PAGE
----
The tourbillon, invented over 200 years ago by the brilliant watchmaker Abraham-Louis Breguet in order to improve the precision of pocket watches, is still considered the pinnacle of precision watchmaking. The filigree mechanism, with its balance and escapement permanently rotating in a cage to defy the influence of gravity, literally makes the hearts of aficionados and connoisseurs beats faster, as the choreography of the itsy-bitsy rotating mechanism is almost hypnotizing and captivates the observer. This rings especially true for the flying tourbillon, a particularly refined form that Alfred Helwig, a master watchmaker and teacher at the Glashütte School of Watchmaking, developed around 1920 in the famous German watch town. Thanks to the special bearing with just one bridge, it creates the impression of flying above the dial.
With gyroscopic designs and creations mounted on multiple axes, a few long-established and modern luxury manufacturers, as well as independent watchmakers, have taken the “whirlwind,” as the tourbillon is affectionately called by enthusiasts, to literally new dimensions in the wake of the renaissance of mechanical wristwatches.
For its first tourbillon, the Kodo Constant-Force Tourbillon, Grand Seiko drew inspiration from the beauty of the original mechanism, but equipped it with an ingenious design that likewise has a long tradition in fine watchmaking, yet is nonetheless very rare: the constant force. The patented mechanism was first introduced in 2020 in a concept movement called the T0 Constant Force movement. To bring this to the market, the team of designers, engineers and craftsmen entrusted with assembling and completing the movement and case required two years. Every single one of the fully 340 components of this caliber was re-examined and, if necessary, redesigned or reworked. The effort paid off: the 9ST1 caliber is not only smaller than the previous concept movement, but also delivers greater accuracy, as the constant-force mechanism has been optimized.
This novel system ensures an even distribution of energy to the escapement, regardless of the status of the mainspring. The technical sophistication of Grand Seiko’s Caliber 9ST1 is that the hand-wound movement combines the constant-force mechanism with the tourbillon on the same axis. The tourbillon eliminates the precision drop caused by gravity by incorporating the escapement and balance in a rotating cage. Since there are no wheels or other components between the two mechanisms, there is no loss or change in the transmission of torque from the constant-force mechanism to the balance. This provides the mechanism with a longer power reserve of 50 hours and the balance with a more stable amplitude. Together, these features ensure the movement’s highly consistent rate accuracy.
The combination of the two mechanisms not only results in higher precision in the Kodo Constant-Force Tourbillon, but is further a feast for the eyes. The inner tourbillon cage rotates smoothly while the balance oscillates constantly at eight beats per second, and the outer constant-force cage follows this rotational motion at precise one-second intervals. This sequence, which can also be followed by ear, led Grand Seiko to name this bravura piece which translates to “heartbeat.”
The watch also features a stop-seconds mechanism. This enables the rotating tourbillon cage to be stopped by pulling out the crown for precisely setting the seconds. Speaking of accuracy, to meet the company’s high standards, each movement is tested for a full 48 hours in a total of six positions at three different temperatures.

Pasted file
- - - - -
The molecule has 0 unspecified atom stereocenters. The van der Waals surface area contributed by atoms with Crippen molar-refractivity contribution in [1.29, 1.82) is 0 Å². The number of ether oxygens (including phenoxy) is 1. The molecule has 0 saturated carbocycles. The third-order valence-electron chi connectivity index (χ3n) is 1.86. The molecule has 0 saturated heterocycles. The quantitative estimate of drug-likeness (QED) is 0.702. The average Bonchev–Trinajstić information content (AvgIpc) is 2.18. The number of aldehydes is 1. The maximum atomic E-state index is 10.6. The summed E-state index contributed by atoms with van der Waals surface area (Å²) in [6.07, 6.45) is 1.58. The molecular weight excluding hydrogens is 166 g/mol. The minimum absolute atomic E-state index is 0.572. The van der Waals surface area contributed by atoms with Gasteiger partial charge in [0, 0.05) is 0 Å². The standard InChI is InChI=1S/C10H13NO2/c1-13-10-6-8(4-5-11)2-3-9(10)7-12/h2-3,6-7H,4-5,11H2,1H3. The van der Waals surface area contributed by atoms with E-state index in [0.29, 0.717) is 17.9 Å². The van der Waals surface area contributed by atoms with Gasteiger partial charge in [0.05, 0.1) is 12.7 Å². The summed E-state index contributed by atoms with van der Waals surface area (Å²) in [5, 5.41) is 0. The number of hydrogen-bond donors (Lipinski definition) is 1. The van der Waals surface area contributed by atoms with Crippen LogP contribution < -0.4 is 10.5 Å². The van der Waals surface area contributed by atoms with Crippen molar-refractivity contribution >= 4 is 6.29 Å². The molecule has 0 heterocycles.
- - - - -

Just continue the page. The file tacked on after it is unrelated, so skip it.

This is twice the length of testing that is standard at Grand Seiko and other industry norms. In addition, each caliber is tested for 34 days to ensure the precision rate, which Grand Seiko quantifies as +5 to -3 seconds per day, over an extended period of time. Once testing is complete and this new standard has been met or exceeded, the movement’s individual performance characteristics are documented in a certificate that Grand Seiko includes with each of the 20 models.
Grand Seiko wouldn’t be Grand Seiko if the brand hadn’t created the appropriate setting for this mechanical masterpiece. As is de rigeur at Grand Seiko, the 950 platinum case of the Kodo Constant-Force Tourbillon — which is pressure-resistant to ten bars — and the Brilliant Hard Titanium coating — which is developed in-house — are finished with the time-honored Zaratsu technique that is signature to the brand. Many surfaces, such as the case flanks and lugs, are polished to a distortion-free mirror finish, creating a sophisticated interplay of light and shadows.
Thanks to its open architecture, the essential components, such as the tourbillon, the off-centered time indication and the power reserve display, can be admired from all sides. A look through the sapphire crystal case back also reveals the high standard of finishing, such as the meticulously beveled edges as well as the plate and winding wheels decorated with striped finishes. This has a similar high-quality feel than the Swiss and Glashütte luxury brands.
The strap of the elevated model also impresses with its sophistication. Made of calfskin, it is treated with a traditional method that was once used on samurai armor, among other things. Another nod to Japanese arts and crafts is the Urushi lacquer, which is applied by hand in several layers to the finely polished surface of the strap. This coating has a luster and depth that even modern resin lacquers cannot match. On top of that, the watch comes with an interchangeable crocodile leather strap.
Limited to 20 total editions, the Grand Seiko Kodo Constant-Force Tourbillon will retail for $350,000.
To learn more, visit Grand Seiko, here.